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Atget, Jean-Eugène-Auguste
France (1857 - 1927)
Au Bon Jardinier, quai de la Mégisserie
Aristotype (printing-out paper) print
8 11/16 x 7 3/16 in. (22.1 x 18.3 cm) image and sheet, irregular
Joseph and Elaine Monsen Photography Collection, gift of Joseph and Elaine Monsen and The Boeing Company
FA 97.11
Keywords: Cityscape; Vintage print; Sign

Eugene Atget was a commercial photographer who worked in and around Paris for more than thirty years, making perhaps ten thousand photographs describing the historic character of French life. Today his work stands as a heroic and original achievement for its variety, density and unprejudiced choice of subject matter. When looking at his work it is important to note what he did not photograph: subjects like the Eiffel Tower, the Arch de Triumph or The Opera. His concerns ranged from the remote past to the everyday life of his time. Atget used 19th-century technical methods to make his photographs and when looking at them it is hard to believe that he did most of his work after 1900. At the time of his death, much of his work had fallen into obscurity. Were it not for photographer Berenice Abbot, who was in Paris at the time as Man Ray's assistant and who gathered up Atget's negatives for an archive, this very important work might have been completely lost. -- Label copy for After Art: Rethinking 150 Years of Photography, December 4, 1994 to March 26, 1995.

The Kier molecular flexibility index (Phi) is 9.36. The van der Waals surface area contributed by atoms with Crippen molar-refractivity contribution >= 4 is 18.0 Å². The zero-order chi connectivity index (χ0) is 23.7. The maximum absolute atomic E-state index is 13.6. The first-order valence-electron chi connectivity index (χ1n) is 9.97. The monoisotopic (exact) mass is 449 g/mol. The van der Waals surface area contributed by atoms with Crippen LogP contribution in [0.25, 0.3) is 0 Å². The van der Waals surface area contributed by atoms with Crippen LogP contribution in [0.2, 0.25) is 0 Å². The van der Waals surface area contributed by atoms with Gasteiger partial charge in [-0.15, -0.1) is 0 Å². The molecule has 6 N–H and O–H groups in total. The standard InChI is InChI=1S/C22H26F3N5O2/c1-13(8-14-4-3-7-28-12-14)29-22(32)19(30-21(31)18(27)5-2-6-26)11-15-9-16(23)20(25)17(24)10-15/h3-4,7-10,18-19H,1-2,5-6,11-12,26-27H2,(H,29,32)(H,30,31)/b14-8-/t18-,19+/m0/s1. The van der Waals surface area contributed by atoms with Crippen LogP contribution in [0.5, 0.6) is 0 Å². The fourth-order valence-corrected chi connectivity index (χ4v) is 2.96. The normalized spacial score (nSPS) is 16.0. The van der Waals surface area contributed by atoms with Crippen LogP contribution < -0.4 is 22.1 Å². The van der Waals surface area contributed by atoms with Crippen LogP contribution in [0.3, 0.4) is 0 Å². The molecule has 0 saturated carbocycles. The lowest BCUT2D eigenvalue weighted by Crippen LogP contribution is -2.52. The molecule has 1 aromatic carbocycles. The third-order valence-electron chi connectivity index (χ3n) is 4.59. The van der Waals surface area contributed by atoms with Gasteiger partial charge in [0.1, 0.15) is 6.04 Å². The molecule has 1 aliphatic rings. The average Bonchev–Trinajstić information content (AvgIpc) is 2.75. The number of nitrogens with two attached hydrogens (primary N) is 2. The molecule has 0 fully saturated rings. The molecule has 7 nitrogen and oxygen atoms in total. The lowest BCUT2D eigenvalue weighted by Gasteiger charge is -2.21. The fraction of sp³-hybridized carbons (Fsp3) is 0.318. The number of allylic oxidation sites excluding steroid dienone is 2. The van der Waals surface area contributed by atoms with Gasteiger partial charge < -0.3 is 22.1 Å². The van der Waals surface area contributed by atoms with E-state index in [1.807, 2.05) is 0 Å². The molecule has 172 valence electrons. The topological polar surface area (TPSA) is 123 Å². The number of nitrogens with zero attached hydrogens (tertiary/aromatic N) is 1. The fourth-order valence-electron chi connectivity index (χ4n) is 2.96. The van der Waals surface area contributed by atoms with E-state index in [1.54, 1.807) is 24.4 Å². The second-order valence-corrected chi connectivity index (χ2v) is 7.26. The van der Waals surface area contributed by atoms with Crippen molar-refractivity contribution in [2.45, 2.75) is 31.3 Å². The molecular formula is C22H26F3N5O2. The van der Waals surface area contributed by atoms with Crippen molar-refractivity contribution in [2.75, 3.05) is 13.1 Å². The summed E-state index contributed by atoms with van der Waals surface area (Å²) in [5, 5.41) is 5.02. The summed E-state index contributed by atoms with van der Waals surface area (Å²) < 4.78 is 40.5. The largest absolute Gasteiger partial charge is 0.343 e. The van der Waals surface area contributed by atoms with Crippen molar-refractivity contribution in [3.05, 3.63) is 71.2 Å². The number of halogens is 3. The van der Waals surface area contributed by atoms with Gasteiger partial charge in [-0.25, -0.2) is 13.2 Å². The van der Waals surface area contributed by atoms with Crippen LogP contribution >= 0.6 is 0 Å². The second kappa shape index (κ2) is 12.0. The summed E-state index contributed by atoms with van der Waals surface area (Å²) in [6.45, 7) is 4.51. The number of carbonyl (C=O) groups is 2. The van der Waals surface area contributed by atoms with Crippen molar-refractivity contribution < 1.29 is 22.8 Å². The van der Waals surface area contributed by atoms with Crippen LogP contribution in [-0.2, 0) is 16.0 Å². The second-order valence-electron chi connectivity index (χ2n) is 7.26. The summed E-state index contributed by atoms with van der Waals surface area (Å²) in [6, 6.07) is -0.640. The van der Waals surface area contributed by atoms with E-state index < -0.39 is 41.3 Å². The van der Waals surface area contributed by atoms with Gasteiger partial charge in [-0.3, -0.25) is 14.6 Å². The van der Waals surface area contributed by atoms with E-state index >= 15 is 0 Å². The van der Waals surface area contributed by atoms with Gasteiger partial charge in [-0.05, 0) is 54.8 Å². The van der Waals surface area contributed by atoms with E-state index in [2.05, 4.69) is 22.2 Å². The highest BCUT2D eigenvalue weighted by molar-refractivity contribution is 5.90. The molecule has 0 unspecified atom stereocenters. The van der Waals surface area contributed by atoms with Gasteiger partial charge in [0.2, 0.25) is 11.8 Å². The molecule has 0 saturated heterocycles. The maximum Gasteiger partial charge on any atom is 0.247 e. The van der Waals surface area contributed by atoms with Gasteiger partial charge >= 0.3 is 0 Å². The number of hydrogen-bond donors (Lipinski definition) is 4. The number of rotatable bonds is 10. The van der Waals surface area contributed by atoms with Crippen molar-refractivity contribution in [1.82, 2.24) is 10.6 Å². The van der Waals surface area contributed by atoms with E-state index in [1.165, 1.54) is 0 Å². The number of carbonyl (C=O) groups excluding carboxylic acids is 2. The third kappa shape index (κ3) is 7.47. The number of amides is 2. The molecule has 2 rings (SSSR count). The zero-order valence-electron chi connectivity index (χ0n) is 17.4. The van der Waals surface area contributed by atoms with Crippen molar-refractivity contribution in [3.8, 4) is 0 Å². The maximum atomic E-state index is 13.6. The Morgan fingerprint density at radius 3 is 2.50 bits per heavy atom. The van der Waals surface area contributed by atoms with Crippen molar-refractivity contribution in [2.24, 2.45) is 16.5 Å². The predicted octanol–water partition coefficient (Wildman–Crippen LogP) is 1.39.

André Calmette wrote of his friend Jean-Eugène-Auguste Atget that he set out to record “everything in Paris and its environs that was artistic and picturesque.” Atget himself was more modest, claiming his pictures to be “simply documents I make.” If not quite exhaustive, the more than 10,000 photographs he made of Parisian architecture between 1898 and 1927 comprise a vast portrait of the city. Evidence of newer architectural forms and other signs of modernization are absent from Atget’s albums; instead, they emphasize the most elegant period buildings as well as some medieval structures. Today the albums represent the fullest single record of the physical appearance of historic Paris during two decades that witnessed war and the encroachment of modernism which destroyed significant parts of its centuries-old material culture. -- Label copy for The Photographic Impulse: Selections from the Joseph and Elaine Monsen Photography Collection, July 12 to November 10, 2002.
Copyright credit: Library of Congress, Prints & Photographs Division

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